Elif Safak is who I want to be when I grow up... that's probably not helpful to you.
Here's a quote to give you an idea of her mindset:
“Istanbul makes one comprehend, perhaps not intellectually but intuitively, that East and West are ultimately imaginary concepts, and can thereby be de-imagined and re-imagined.”
Or how about Wikipedia's summary:
Elif Shafak (sometimes spelled Elif Şafak), (born 1971, Strasbourg, France) is an award-winning writer and the most widely read writer in Turkey. Her books have been translated into more than thirty languages. She blends Western and Eastern traditions of storytelling to generate fiction that is both local and universal. Her work draws on diverse cultures and literary traditions, as well as deep interest in history, philosophy, oral culture, and cultural politics.
She's a global citizen.
What do I mean by that? I guess you could say she fits into the Pomegranate Club - not an apple, not an orange, always seeking to bridge cultural divides. Of course, she does this best through her literature, often addressing topics such as minorities and women's issues. The Bastard of Istanbul is probably her best known work in English, but her latest The Forty Rules of Love is quickly catching up.
Here's the Booklist reiew of The Bastard of Istanbul
*Starred Review* The new Nobel laureate Orhan Pamuk has faced charges for making anti-Turkish remarks regarding the long denied mass killings of Armenians by the Ottoman Empire during World War I. Acclaimed Turkish writer Shafak has also been hauled into court for "insulting Turkishness." The case was dropped, and her bold and penetrating tale of the tragic repercussions of the Armenian genocide will live on. In her second novel in English following The Saint of Incipient Insanities (2004), Shafak tells a many-faceted, mischievously witty, and daringly dramatic story that is at once a study in compassion, a shrewd novel of ideas, a love song to Istanbul, and a sensuous and whirling satire. The novel's ruling force is gorgeous Zeliha, the unapologetically sexy proprietor of an Istanbul tattoo parlor. An unwed mother at 19, she has raised her daughter, Asya (now 19 herself and obsessed with Johnny Cash), in a chaotic, food-centric household that includes her mother, grandmother, and three sisters: Banu, the pious clairvoyant; Cevriye, the high-strung history teacher; and Feride, the neurotic. The sisters haven't seen their Americanized brother, Mustafa, for almost 20 years, and are stunned when his 19-year-old stepdaughter, Armanoush, whose mother is from Kentucky and whose father is Armenian, arrives in Istanbul to search for her Armenian roots. As Asya and Armanoush forge a tentative friendship unaware of all that they actually share, others panic over the looming revelation of shocking secrets. Shafak weaves an intricate and vibrant saga of repression and freedom, cultural clashes and convergences, pragmatism and mysticism, and crimes and retribution, subtly revealing just how inextricably entwined we all are, whatever our heritage or beliefs. Donna Seaman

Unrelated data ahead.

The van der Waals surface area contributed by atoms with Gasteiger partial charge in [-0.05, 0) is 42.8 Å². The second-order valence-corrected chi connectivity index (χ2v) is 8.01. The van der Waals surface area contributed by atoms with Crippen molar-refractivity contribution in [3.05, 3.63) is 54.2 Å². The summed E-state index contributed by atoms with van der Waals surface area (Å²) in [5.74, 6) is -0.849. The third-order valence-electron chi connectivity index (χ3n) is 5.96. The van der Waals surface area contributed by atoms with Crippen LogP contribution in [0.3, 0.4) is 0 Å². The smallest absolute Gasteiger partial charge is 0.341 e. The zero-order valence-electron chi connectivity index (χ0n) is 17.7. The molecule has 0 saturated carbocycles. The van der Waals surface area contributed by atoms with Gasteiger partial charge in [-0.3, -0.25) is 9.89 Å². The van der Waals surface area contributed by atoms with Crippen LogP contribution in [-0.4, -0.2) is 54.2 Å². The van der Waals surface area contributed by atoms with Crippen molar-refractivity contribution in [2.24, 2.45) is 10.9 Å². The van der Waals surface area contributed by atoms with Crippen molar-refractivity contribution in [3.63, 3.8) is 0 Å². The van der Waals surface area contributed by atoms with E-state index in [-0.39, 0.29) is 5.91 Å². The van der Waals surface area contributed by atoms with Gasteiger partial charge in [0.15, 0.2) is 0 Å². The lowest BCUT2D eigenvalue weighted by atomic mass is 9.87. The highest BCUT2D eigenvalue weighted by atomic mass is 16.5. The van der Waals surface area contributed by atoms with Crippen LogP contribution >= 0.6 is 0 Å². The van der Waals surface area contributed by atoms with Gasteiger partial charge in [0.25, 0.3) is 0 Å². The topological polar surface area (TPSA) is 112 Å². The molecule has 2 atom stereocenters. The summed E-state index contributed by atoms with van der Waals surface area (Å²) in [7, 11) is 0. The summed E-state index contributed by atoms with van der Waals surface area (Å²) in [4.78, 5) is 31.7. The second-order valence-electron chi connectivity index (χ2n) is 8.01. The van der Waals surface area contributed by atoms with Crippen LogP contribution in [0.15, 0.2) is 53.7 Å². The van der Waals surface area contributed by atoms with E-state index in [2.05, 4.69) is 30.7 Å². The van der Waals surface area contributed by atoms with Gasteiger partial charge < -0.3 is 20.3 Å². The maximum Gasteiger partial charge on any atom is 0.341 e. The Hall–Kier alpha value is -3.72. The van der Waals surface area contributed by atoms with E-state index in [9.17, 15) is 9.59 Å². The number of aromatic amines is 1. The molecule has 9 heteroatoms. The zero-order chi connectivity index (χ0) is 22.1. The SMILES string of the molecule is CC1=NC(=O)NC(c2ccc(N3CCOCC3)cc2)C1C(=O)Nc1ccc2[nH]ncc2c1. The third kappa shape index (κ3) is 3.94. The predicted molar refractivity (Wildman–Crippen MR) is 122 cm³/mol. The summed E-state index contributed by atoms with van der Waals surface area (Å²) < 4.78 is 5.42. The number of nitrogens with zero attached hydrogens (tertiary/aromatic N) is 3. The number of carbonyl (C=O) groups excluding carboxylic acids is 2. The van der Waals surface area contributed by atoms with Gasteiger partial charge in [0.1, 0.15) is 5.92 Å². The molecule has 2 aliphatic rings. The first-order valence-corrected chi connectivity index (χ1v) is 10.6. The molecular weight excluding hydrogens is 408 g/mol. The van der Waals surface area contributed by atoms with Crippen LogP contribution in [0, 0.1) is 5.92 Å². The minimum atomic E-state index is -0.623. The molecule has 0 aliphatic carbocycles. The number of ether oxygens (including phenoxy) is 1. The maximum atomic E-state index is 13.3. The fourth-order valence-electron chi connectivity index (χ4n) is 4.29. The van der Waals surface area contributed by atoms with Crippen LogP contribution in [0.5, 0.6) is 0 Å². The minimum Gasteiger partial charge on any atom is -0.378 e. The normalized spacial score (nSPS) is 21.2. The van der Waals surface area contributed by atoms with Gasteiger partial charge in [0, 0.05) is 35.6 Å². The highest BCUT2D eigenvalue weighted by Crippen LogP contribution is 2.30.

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Elif Shafak tours US with "Black Milk"